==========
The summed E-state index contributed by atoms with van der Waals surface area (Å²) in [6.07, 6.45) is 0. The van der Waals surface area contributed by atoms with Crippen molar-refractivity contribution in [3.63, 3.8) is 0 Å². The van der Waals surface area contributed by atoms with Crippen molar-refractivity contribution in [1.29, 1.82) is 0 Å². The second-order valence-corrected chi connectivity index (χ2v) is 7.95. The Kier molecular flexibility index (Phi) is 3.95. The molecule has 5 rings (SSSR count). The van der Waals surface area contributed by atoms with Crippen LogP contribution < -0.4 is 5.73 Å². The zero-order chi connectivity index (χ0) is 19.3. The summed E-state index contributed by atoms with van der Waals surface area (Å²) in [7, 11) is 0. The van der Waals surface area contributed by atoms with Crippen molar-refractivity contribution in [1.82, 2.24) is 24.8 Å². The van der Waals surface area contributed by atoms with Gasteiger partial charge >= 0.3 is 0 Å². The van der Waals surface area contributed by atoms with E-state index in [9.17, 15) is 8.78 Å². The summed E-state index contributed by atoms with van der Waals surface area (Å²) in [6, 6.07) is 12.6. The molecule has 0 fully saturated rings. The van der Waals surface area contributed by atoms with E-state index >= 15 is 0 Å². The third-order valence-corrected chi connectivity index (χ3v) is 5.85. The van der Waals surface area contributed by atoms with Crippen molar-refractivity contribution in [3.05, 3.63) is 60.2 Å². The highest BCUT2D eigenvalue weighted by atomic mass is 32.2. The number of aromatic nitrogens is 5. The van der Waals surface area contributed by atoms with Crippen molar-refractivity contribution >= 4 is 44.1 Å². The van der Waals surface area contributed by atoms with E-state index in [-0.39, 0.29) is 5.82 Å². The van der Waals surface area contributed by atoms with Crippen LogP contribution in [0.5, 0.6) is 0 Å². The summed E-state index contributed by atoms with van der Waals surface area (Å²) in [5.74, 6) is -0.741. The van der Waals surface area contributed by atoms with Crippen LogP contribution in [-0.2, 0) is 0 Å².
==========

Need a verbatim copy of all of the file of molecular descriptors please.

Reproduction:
The summed E-state index contributed by atoms with van der Waals surface area (Å²) in [6.07, 6.45) is 0. The van der Waals surface area contributed by atoms with Crippen molar-refractivity contribution in [3.63, 3.8) is 0 Å². The van der Waals surface area contributed by atoms with Crippen molar-refractivity contribution in [1.29, 1.82) is 0 Å². The second-order valence-corrected chi connectivity index (χ2v) is 7.95. The Kier molecular flexibility index (Phi) is 3.95. The molecule has 5 rings (SSSR count). The van der Waals surface area contributed by atoms with Crippen LogP contribution < -0.4 is 5.73 Å². The zero-order chi connectivity index (χ0) is 19.3. The summed E-state index contributed by atoms with van der Waals surface area (Å²) in [7, 11) is 0. The van der Waals surface area contributed by atoms with Crippen molar-refractivity contribution in [1.82, 2.24) is 24.8 Å². The van der Waals surface area contributed by atoms with Gasteiger partial charge >= 0.3 is 0 Å². The van der Waals surface area contributed by atoms with E-state index in [9.17, 15) is 8.78 Å². The summed E-state index contributed by atoms with van der Waals surface area (Å²) in [6, 6.07) is 12.6. The molecule has 0 fully saturated rings. The van der Waals surface area contributed by atoms with E-state index >= 15 is 0 Å². The third-order valence-corrected chi connectivity index (χ3v) is 5.85. The van der Waals surface area contributed by atoms with Crippen molar-refractivity contribution in [3.05, 3.63) is 60.2 Å². The highest BCUT2D eigenvalue weighted by atomic mass is 32.2. The number of aromatic nitrogens is 5. The van der Waals surface area contributed by atoms with Crippen molar-refractivity contribution >= 4 is 44.1 Å². The van der Waals surface area contributed by atoms with E-state index in [-0.39, 0.29) is 5.82 Å². The van der Waals surface area contributed by atoms with Crippen LogP contribution in [0.5, 0.6) is 0 Å². The summed E-state index contributed by atoms with van der Waals surface area (Å²) in [5.74, 6) is -0.741. The van der Waals surface area contributed by atoms with Crippen LogP contribution in [-0.2, 0) is 0 Å².